-- The piece that the bullet/laser/whatever comes out of.

function script.AimFromWeapon() return gun end
-- The unit looks from this piece down the QueryWeapon piece, to see whether it's aiming at anything.

function script.Killed(recentDamage, maxHealth)
	return 0
end

function script.HitByWeapon(x,z,weaponDef,damage)
    -- This stops the unit taking damage until it's been built.
	if GetUnitValue(COB.BUILD_PERCENT_LEFT)>2 then return 0
	else return damage
	end
end

Now all these files are in the right folders, start the game. You should now have a small tank, able to drive around and shoot at things!

You'll probably have noticed two things. Firstly, the explosion from being hit by an orange blob isn't very dramatic. Secondly, there's no sound. Let's fix the sound first.

First of all, you'll need an explosion sound. I'm using Explosion3 from http://www.partnersinrhyme.com/soundfx/PDsoundfx/gunsbombs.shtml, chopped around a bit in Audacity: again, you can get it from the Example Mod. Put it in /sounds .

Next, we'll need to tell the engine about the sound file. Open up /gamedata/sounds.lua , and add in a new entry, so it looks something like:

local Sounds = {
	SoundItems = {
		--- RESERVED FOR SPRING, DON'T REMOVE
		IncomingChat = {
			file = "sounds/incoming_chat.wav",
			 rolloff = 0.1, 
			maxdist = 10000,
			priority = 100, --- higher numbers = less chance of cutoff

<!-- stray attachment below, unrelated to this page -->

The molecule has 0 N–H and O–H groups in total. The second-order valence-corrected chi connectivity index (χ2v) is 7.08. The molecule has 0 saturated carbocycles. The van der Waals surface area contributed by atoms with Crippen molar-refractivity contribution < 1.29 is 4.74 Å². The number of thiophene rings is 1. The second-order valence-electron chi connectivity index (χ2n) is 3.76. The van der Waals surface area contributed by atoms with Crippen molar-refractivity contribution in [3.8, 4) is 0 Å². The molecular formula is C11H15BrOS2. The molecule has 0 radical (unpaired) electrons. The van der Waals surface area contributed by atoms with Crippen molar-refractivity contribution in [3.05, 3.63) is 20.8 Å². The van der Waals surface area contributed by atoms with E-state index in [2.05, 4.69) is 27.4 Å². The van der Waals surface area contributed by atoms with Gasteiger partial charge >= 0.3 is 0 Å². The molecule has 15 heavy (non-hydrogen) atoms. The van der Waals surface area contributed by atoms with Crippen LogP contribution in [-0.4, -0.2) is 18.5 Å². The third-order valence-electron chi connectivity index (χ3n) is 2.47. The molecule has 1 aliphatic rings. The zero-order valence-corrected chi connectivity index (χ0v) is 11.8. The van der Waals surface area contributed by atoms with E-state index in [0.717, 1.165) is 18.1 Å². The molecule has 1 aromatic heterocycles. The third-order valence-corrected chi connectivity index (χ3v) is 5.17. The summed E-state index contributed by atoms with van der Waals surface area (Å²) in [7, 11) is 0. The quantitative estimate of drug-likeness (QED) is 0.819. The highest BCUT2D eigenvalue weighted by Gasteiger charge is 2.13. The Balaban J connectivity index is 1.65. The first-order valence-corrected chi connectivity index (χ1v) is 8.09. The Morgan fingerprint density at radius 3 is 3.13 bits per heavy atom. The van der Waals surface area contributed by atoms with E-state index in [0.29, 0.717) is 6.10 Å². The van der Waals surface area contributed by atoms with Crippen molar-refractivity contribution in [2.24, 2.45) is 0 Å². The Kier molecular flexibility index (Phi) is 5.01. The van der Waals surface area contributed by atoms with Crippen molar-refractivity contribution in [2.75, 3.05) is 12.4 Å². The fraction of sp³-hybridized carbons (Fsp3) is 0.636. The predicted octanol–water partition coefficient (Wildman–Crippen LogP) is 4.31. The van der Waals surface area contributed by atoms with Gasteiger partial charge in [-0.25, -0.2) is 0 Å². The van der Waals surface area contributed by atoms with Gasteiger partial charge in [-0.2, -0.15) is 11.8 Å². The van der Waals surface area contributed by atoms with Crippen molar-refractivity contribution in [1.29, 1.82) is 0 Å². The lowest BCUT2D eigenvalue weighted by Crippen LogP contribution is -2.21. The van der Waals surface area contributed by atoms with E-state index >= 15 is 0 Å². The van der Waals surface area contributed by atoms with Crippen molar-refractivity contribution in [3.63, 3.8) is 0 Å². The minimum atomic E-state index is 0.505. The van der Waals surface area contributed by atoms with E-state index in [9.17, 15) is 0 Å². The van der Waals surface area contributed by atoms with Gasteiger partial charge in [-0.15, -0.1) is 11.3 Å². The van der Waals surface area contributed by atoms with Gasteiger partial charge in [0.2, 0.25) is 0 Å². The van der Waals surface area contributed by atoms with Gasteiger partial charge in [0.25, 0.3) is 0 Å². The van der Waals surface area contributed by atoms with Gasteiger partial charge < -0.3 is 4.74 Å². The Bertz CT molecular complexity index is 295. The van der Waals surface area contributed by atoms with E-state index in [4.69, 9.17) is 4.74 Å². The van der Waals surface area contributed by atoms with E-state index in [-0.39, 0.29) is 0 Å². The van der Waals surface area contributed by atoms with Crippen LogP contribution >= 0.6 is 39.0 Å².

maxconcurrent = 1, ---how many maximum can we hear?
		},
		MultiSelect = {
			file = "sounds/multiselect.wav",
			 rolloff = 0.1, 
			maxdist = 10000,
			priority = 100, --- higher numbers = less chance of cutoff
			maxconcurrent = 1, ---how many maximum can we hear?
		},
		MapPoint = {
			file = "sounds/mappoint.wav",
			rolloff = 0.1,
			maxdist = 10000,
			priority = 100, --- higher numbers = less chance of cutoff
			maxconcurrent = 1, ---how many maximum can we hear?
		},
		--- END RESERVED

--WEAPONS

		orangeblob_explo = { 
            file = "sounds/Explosi3.wav", 
			rolloff=3, dopplerscale = 0, maxdist = 6000,


			priority = 10, --- higher numbers = less chance of cutoff
			maxconcurrent = 4, ---how many maximum can we hear?
		},

		--[[DefaultsForSounds = { -- this are default settings
			file = "ThisEntryMustBePresent.wav",
			gain = 1.0,
			pitch = 1.0,
			priority = 0,
			maxconcurrent = 16, --- some reasonable limits
			--maxdist = FLT_MAX, --- no cutoff at all
		},
		--- EXAMPLE ONLY!
		MyAwesomeSound = {			
			file = "sounds/booooom.wav",
			preload, -- put in memory!
			loop,  -- loop me!
			looptime=1000, --- milliseconds!
			gain = 2.0, --- for uber-loudness
			pitch = 0.2, --- bass-test
			priority = 15, --- very high
			maxconcurrent = 1, ---only once
			--maxdist = 500, --- only when near
		},]]
	},
}

return Sounds

Finally, we need to tell the unitdef what sound to use. Open it up, and in the weapondef, add the line

   soundhit = "orangeblob_explo",

Now, if you try the game in Spring, you should get an explosion sound every time an orange blob hits something. To add a sound on firing, do the same, but add

   soundstart = "whatevername",

to the weapondef instead.

Now for the explosion. For particle effects like this, there are two ways (the old TA-style way and the new lua way, again). You can write a CEG tdf file defining what sprites and particles go where and do what, or you can use LUPS (Lua Particle System). Now, this time I'm going to recommend the old TA-style way, because it's well documented and I know how to use it (whereas I don't have a clue how to use LUPS, or where to find out how to use it), but more importantly because it doesn't work on some ATI graphics cards. LUPS is much more flexible, but for now it's best only used for aeroplane trails and other effects that people won't complain about if they're missing.

To use CEG, first you'll need to put a tdf file like this one in the /gamedata/explosions folder: